Slight levy decrease highlights city budget


Taxpayers in the city of Wayne won’t see much change in their annual tax bill, but there will be some major expenses the city will need to cover with their 2016-17 budget.
The Wayne City Council will meet next week to make final plans for their budget for the next fiscal year. The proposed budget is $35.67 million, a 3.4 percent increase over last year’s $34.44 million budget. With a 2.17 percent increase in land valuation of $208.7 million, the proposed tax levy will go down slightly, from 45.0295 cents per $100 of valuation to 44.9995, a drop of three hundredths of a cent.
City finance director Nancy Braden told The Wayne Herald that the Wayne City Council has tried to keep the levy in the 44-45 cent range, which allows the city to continue to receive state equalization funds. With this year’s budget, Braden said the city should receive about $433,000 in state equalization funds.
“The Council wants to try and keep the tax levy stable, and we’ve been right around 45 cents since 2008,” she said. “It’s kind of a double-edged sword, because if you don’t keep it at a certain level you can lose equalization funds, and that can be a problem. A $200,000 cut in the budget could mean losing $400,000 in revenue, so it’s really a numbers game and there aren’t any new revenues out there.”
While some of the recent major projects like the storm sewer treatment plant and the new swimming pool have been completed, or are nearing completion, the city has some major issues to tackle with their 2016-17 budget.
Among the biggest expenditures is the first phase of the city’s effort to bury existing overhead electrical lines in the downtown area. The $2 million project has already started with the completion of a study and the start of engineering work, with plans to move wiring in the downtown area underground.
The city’s electrical department also has a major equipment upgrade budgeted for this year, as a 40-year old transformer at the substation is in need of replacement. Braden said that cost will run close to $800,000.
The Wayne Police Department is also looking at a major equipment upgrade, as the city’s 911 system has been obsolete for more than two years and will be replaced with a modern system that incorporates digital and analog technology. The $192,000 requested by the police department will allow for text messaging, and the radio consoles will allow for communication along digital lines, used mainly by other law enforcement agencies like the Nebraska State Patrol; and analog channels that are in use within other city departments.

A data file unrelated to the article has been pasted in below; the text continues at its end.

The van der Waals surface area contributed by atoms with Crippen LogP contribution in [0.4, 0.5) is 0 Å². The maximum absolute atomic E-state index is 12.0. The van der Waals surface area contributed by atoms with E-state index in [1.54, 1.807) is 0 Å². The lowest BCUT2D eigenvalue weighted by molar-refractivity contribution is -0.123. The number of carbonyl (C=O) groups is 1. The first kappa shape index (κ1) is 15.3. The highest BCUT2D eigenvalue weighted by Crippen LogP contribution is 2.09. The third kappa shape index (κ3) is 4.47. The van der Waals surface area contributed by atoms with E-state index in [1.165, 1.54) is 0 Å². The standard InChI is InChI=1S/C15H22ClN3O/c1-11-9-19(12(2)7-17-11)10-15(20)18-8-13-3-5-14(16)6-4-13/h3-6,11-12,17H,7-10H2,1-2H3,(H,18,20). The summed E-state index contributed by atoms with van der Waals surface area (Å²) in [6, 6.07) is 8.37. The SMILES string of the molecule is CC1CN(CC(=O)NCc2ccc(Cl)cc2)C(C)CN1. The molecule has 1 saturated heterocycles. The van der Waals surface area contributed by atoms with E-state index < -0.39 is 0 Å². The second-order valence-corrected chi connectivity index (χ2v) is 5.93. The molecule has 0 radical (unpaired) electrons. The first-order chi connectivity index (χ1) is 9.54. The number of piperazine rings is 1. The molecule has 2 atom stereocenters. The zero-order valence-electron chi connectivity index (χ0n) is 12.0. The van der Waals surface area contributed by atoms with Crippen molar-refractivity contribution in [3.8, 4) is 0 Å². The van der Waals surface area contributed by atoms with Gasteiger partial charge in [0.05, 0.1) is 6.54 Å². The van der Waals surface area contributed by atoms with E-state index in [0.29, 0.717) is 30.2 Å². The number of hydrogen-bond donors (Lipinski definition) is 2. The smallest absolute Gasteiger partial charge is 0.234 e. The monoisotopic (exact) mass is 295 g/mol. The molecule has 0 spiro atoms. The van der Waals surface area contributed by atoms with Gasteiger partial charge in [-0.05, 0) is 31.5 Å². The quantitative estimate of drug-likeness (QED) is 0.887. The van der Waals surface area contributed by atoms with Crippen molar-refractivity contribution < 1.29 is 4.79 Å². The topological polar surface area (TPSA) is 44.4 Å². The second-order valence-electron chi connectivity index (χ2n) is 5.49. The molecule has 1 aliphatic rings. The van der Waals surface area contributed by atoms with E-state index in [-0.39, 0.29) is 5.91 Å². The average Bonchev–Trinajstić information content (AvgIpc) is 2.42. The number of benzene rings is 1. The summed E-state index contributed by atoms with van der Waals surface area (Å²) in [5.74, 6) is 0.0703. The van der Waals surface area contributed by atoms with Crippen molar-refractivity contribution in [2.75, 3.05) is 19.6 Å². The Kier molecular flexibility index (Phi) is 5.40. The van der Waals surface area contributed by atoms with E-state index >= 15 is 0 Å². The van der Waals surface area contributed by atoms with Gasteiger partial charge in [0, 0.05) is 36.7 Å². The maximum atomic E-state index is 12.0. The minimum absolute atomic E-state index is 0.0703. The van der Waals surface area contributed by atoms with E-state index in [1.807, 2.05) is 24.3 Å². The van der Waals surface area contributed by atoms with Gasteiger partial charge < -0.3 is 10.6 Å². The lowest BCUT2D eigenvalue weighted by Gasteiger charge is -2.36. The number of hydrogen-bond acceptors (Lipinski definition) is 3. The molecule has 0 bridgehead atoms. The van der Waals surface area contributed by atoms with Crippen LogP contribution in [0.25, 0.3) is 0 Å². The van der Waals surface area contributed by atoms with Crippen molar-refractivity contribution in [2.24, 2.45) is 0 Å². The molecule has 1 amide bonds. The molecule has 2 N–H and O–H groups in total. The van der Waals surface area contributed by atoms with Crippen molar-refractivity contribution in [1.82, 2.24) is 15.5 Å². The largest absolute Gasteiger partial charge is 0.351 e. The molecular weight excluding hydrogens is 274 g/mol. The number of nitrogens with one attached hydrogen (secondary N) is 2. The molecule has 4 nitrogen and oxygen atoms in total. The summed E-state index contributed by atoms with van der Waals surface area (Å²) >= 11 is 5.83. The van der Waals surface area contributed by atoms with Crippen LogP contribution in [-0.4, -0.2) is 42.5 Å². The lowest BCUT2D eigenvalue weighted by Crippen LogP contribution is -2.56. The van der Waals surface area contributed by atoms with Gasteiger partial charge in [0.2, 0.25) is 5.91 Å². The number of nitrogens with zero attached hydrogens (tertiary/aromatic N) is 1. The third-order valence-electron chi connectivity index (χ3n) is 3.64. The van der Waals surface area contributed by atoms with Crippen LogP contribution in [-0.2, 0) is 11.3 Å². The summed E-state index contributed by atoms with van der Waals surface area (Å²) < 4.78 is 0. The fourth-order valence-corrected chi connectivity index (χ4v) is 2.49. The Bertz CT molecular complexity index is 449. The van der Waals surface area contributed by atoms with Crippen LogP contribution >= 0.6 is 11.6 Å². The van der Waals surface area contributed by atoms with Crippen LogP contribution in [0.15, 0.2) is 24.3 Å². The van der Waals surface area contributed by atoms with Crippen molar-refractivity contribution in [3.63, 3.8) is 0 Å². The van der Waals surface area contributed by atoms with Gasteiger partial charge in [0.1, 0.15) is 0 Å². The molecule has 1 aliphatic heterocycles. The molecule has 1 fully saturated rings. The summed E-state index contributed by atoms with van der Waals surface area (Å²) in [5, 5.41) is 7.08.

“Without the analog setup, dispatch wouldn’t be able to communicate with other departments in the city, and to replace those radios with an all-digital setup would cost more than $7,000 per radio,” Braden said. “This will give them the option to communicate more easily with local departments and the state patrol, which uses the digital system.”
In addition, the police department will add to its staff, hiring a seventh police officer and upgrading its dispatch staff from four full-timers and a part-time employee to five full-time employees. Police Chief Marlen Chinn was given the go-ahead by the Wayne City Council to hire the additional staff, Braden said.
Another major expense for the city will be insurance for the city employees. Braden said they are expecting a 10.5 percent increase in health insurance premiums for the coming year. Employees pay 30 percent of their health insurance premiums, and also pay the first $1,500 of their deductible and 20 percent of the remaining deductible up to $6,000, with the city picking up the other 80 percent.
Braden said the city will wait to see what operating costs come with the first full year of the new swimming pool in 2017, and they will also be looking at options to empty and decommission the old lagoon, as well as determining a plan of action for the old swimming pool.
The City Council will make a final decision on its budget at the Tuesday, Sept. 6 meeting at 5:30 p.m. in Council chambers.